Oklahoma lawmaker loses new bid for legislators to carry handguns anywhere

Legislator said lawmakers receive threats from the public and need to be able to protect themselves when speaking in public buildings, which don't allow firearms.
BY MICHAEL MCNUTT mmcnutt@opubco.com Published: May 23, 2012
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Oklahoma legislators need to have the ability to carry handguns to defend themselves from angry constituents and others who might carry out death threats and turn public meetings into killing fields, a House member said Tuesday.

“We don't protect ourselves,” said Rep. John Bennett, R-Sallisaw. “According to the Constitution, the Second Amendment, I can carry in this building, that building, anyplace I want to go except if I do now I'm going to get in trouble, probably get arrested.

“How many people in here go to public events and public meetings and speak out in public either at the libraries, football fields, schools and places like that?” he asked House members. “Some of you may carry there anyway even though you're not supposed to. But you probably do it because those are killing grounds. We have provided killing grounds for the bad guys to come and get us.”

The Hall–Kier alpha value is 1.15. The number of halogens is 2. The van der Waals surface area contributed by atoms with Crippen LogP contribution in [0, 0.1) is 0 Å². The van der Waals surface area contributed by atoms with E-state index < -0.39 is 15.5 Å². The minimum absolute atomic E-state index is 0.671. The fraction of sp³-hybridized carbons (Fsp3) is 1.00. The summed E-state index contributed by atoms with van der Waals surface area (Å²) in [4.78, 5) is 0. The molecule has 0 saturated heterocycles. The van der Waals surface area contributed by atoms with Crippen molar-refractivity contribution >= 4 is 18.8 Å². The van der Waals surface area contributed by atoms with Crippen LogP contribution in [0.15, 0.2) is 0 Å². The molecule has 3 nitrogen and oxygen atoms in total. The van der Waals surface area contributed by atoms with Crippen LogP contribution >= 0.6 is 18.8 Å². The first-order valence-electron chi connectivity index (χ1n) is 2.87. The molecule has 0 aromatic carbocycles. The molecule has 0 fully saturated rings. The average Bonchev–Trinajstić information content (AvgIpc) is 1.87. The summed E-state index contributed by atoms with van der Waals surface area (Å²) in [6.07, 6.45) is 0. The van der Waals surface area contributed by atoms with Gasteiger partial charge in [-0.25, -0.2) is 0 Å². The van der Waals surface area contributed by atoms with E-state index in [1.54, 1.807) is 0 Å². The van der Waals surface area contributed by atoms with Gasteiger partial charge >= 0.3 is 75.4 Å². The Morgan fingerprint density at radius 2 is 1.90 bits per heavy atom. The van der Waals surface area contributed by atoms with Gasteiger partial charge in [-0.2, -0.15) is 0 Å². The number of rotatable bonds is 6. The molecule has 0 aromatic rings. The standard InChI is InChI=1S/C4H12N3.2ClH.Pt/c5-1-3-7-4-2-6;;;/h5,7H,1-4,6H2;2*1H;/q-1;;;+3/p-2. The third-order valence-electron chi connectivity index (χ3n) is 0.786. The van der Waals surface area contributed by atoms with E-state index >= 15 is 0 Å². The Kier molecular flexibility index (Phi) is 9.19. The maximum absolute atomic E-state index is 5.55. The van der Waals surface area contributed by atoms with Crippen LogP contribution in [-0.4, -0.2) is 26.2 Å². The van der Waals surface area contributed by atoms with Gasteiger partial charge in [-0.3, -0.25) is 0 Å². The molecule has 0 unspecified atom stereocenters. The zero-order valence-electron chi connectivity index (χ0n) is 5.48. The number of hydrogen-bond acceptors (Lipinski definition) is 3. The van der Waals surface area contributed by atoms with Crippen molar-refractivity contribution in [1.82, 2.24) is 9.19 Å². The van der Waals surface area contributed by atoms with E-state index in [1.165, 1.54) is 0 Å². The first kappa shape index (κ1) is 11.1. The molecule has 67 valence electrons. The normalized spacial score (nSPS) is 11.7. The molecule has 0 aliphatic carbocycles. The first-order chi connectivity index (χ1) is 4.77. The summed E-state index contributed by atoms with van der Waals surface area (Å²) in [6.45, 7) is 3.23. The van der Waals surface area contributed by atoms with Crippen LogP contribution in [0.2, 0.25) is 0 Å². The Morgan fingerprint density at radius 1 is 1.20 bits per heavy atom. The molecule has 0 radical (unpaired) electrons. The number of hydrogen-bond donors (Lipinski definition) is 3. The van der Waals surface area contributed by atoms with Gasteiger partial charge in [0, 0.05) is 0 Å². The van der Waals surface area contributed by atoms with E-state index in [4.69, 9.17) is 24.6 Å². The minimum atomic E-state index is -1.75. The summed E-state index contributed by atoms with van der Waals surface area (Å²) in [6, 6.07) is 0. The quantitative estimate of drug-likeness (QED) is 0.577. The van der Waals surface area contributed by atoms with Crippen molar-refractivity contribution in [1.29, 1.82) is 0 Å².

Bennett, a former Marine who has served in Iraq and Afghanistan, said he has received several death threats. Several other members have received threats, he said.

Bennett tried unsuccessfully to add language to House Bill 2522 that would have allowed lawmakers the ability to carry firearms in most places in the state, including the state Capitol. The bill would allow the attorney general or any assistant attorney general to carry a firearm anywhere in the state except while off-duty and in businesses or on private property where firearms are prohibited. The attorney general and his assistants would first be required to complete an approved firearms training course.

Second attempt

It was the second attempt this year by Bennett to get legislation passed giving legislators the right to carry firearms without having to get a concealed carry permit.

Rep. Steve Martin, author of HB 2522, said he hoped lawmakers wouldn't give in to the temptation of writing special rules for themselves.

“That might start us down the dangerous path of giving ourselves really unjustified privileges that the average citizen doesn't have,” said Martin, R-Bartlesville. “I would hope that the members would not support the idea of sticking legislators in this simply because we're legislators and we'd like to have that privilege.”

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